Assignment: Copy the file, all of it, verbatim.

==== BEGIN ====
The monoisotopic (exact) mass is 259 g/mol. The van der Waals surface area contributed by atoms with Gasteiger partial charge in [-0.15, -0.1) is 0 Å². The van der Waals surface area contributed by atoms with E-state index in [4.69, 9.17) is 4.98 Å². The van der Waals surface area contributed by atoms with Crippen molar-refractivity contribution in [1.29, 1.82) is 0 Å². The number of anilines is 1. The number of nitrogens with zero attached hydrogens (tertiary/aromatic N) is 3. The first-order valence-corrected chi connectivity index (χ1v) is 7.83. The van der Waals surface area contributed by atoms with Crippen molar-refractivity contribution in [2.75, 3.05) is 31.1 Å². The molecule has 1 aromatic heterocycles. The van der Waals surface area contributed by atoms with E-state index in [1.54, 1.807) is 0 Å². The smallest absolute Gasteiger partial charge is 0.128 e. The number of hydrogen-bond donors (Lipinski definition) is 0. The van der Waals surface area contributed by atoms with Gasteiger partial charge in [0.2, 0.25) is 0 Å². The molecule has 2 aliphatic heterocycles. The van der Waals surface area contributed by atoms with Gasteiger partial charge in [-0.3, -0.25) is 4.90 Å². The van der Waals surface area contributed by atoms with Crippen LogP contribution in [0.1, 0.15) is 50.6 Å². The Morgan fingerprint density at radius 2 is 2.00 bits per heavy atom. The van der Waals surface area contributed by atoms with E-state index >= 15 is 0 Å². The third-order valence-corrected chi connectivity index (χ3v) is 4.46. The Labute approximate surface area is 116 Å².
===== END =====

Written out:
The monoisotopic (exact) mass is 259 g/mol. The van der Waals surface area contributed by atoms with Gasteiger partial charge in [-0.15, -0.1) is 0 Å². The van der Waals surface area contributed by atoms with E-state index in [4.69, 9.17) is 4.98 Å². The van der Waals surface area contributed by atoms with Crippen molar-refractivity contribution in [1.29, 1.82) is 0 Å². The number of anilines is 1. The number of nitrogens with zero attached hydrogens (tertiary/aromatic N) is 3. The first-order valence-corrected chi connectivity index (χ1v) is 7.83. The van der Waals surface area contributed by atoms with Crippen molar-refractivity contribution in [2.75, 3.05) is 31.1 Å². The molecule has 1 aromatic heterocycles. The van der Waals surface area contributed by atoms with E-state index in [1.54, 1.807) is 0 Å². The smallest absolute Gasteiger partial charge is 0.128 e. The number of hydrogen-bond donors (Lipinski definition) is 0. The van der Waals surface area contributed by atoms with Gasteiger partial charge in [0.2, 0.25) is 0 Å². The molecule has 2 aliphatic heterocycles. The van der Waals surface area contributed by atoms with Gasteiger partial charge in [-0.3, -0.25) is 4.90 Å². The van der Waals surface area contributed by atoms with Crippen LogP contribution in [0.1, 0.15) is 50.6 Å². The Morgan fingerprint density at radius 2 is 2.00 bits per heavy atom. The van der Waals surface area contributed by atoms with E-state index >= 15 is 0 Å². The third-order valence-corrected chi connectivity index (χ3v) is 4.46. The Labute approximate surface area is 116 Å².